Destination: Manbulsa (Yeongcheon city, Gyeongsangbuk-do)

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Author's note: A hat tip to Sherwin at gyeongjublog.com for writing about this temple first.

Most Buddhist temples are quiet. Reverent-feeling. Relaxing. Here at Manbulsa, (literally: the temple of 10,000 Buddhas), you get two out of the three. Upon arriving, you'll immediately begin to sense something is different about this particular temple. The planning for this particular temple dates back to 1981, which compared to most Buddhist temples is a mere gleam in the Buddha's eye. The bottom part of the tower holds tiny Buddhist statues - each perhaps 5 centimeters (2 inches) tall apiece, each one paid for by a donor.



You see these at the bottom of the three towers - the temple's website calls them 유자영가, or yujayeongga. Apparently, these are child monk statues made of stone dedicated to children that were aborted, paid for by the parents that killed them. By confessing your sin and guiding your child to an "gentle and easy death", you can still be saved. See this official page if you don't believe me.



A number of prayer wheels - with Chinese lettering. This opening area seemed in the middle of some construction work, and this wooden framing certainly didn't seem like a permanent thing.



Here is where the reverence begins to wear off. The first couple of dozen Buddha statues begin to look strangely identical - then you realize they are. That they're made in plastic only seems to decrease the 'reverence' factor while increasing the 'kitsch' factor.



The half-open eyes were seen in virtually every sizable Buddhist statue.



Don't ask me why, but insects are fun to photograph.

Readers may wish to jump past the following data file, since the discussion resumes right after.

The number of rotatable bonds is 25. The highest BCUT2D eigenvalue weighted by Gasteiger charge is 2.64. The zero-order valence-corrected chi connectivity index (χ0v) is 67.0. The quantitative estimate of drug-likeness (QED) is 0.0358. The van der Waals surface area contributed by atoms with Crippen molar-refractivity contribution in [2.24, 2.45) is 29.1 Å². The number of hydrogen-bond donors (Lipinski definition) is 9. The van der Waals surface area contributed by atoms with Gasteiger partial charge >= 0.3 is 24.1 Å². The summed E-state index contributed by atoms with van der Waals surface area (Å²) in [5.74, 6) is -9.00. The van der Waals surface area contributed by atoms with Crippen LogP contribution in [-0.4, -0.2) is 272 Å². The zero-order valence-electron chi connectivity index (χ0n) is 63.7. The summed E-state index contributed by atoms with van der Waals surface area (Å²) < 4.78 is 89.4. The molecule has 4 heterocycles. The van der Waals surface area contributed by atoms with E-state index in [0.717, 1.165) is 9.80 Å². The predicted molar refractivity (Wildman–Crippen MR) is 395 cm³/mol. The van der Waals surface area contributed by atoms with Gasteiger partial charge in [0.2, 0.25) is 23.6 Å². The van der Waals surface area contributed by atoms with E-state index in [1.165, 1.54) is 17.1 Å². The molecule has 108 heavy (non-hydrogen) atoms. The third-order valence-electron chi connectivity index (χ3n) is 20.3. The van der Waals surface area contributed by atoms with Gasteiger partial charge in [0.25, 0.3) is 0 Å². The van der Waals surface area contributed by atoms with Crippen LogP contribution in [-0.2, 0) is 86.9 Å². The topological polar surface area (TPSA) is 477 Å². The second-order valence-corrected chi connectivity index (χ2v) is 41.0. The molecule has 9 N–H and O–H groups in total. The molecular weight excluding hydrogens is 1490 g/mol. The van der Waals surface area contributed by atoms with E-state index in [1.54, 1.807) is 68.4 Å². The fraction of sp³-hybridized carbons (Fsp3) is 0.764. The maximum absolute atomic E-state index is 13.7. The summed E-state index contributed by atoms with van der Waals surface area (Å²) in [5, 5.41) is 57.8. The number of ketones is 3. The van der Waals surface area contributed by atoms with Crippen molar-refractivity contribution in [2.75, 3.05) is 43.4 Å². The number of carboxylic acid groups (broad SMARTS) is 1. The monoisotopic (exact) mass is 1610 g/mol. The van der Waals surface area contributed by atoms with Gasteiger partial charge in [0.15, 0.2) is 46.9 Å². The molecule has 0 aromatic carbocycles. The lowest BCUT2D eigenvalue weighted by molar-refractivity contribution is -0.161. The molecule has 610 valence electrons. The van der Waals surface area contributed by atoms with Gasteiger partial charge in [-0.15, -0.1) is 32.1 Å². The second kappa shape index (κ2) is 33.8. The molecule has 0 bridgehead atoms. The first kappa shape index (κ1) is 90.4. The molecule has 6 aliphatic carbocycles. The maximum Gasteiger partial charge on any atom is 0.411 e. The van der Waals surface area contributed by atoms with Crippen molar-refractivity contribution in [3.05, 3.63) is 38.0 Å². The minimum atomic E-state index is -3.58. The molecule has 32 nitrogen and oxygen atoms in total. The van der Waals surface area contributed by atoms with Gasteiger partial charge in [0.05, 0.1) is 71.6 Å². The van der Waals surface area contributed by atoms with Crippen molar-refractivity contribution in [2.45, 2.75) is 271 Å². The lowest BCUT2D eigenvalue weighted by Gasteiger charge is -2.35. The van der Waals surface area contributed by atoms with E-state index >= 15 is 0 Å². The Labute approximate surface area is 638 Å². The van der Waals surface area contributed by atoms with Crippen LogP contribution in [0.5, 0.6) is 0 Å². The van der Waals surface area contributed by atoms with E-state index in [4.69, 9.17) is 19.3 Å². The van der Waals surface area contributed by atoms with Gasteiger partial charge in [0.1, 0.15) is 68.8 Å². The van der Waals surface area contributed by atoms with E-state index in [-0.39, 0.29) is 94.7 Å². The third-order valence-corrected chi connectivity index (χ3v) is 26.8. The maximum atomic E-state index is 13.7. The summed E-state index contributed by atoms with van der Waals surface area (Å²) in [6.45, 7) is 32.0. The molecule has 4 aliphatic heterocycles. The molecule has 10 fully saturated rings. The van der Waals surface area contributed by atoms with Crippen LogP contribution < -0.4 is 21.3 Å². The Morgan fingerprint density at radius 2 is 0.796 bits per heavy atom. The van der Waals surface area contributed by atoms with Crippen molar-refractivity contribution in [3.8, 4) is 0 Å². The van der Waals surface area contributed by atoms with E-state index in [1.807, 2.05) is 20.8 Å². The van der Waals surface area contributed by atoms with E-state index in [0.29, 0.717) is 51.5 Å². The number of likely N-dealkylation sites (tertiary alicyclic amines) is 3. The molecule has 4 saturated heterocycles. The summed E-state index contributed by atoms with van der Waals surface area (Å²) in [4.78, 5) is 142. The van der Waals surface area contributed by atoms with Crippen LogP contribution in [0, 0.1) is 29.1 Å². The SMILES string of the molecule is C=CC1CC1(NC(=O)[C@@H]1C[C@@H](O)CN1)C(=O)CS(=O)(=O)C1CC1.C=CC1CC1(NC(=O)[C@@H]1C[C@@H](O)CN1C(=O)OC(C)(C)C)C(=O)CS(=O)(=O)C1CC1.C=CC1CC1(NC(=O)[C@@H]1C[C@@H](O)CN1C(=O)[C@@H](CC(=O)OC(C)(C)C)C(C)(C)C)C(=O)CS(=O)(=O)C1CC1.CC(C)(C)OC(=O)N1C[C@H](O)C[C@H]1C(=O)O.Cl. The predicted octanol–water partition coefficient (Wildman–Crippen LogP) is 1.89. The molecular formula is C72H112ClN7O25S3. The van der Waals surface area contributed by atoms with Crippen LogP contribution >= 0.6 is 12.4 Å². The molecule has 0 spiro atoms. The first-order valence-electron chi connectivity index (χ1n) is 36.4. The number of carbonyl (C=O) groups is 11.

Another source of income for the temple - burial plots. Seven different areas hold the remains of the devoted, and each tomb costs 2,000,000 to 6,000,000 won. What's a few thousand dollars when your body rests in peace next to a Buddha statue?



Just in case you feel the need to leave an additional donation, the 불전함 (donation) box awaits.



A lying Buddha - not precisely an original work of art, but still a nice additional to what would otherwise be a graveyard. The 'tunic' seemed more like a cloth held down by lotus flowers, however.

If you're in a car, driving from one part of this oval-shaped areas to another is a matter of minutes. If you're walking, a dirt trail guides you from one Buddha to another - it's a 15 minute walk in the shade. Bring the bug spray, though - they annoyed the crap out of us.



The famous 33-meter-tall Amitabha Buddha statue - visible from the Gyeongbu Expressway and atop a number of smaller Buddha statues. Upon closer inspection, a number of golden-colored flecks were found all around the statue. Though it's not obvious from this picture, some damage to the statue made me wonder what sort of maintenance had been done here.

A bit more walking past another cemetary, we came full circle back to the entrance:


One final plastic Buddha otherwise resting on the water.

Ratings (out of 5 taeguks):
Ease to arrive:


Foreigner-friendly:


Convenience facilities:


Worth the visit:

Directions to Manbulsa: Take a train to Yeongcheon station (from Seoul, more trains get there via transfer through Dongdaegu station than direct). From Yeongcheon train station, take a taxi to Manbulsa (about 13,000 won one-way), or walk the 700 meters to the bus terminal and catch a local non-numbered bus to Manbulsa. They leave Yeongcheon Bus Terminal at 7:30am, 1:30pm, 4:30pm, and 6pm; 1,500 won admission, 20-30 minute ride. From Manbulsa back to Yeongcheon Bus Terminal, expect the buses at 8:25am, 2:25pm, 5:25pm and 6:45pm. For more information, go to http://www.manbulsa.org.

Creative Commons License © Chris Backe - 2010

This post was originally published on my blog,Chris in South Korea. If you are reading this on another website and there is no linkback or credit given, you are reading an UNAUTHORIZED FEED.



 


 

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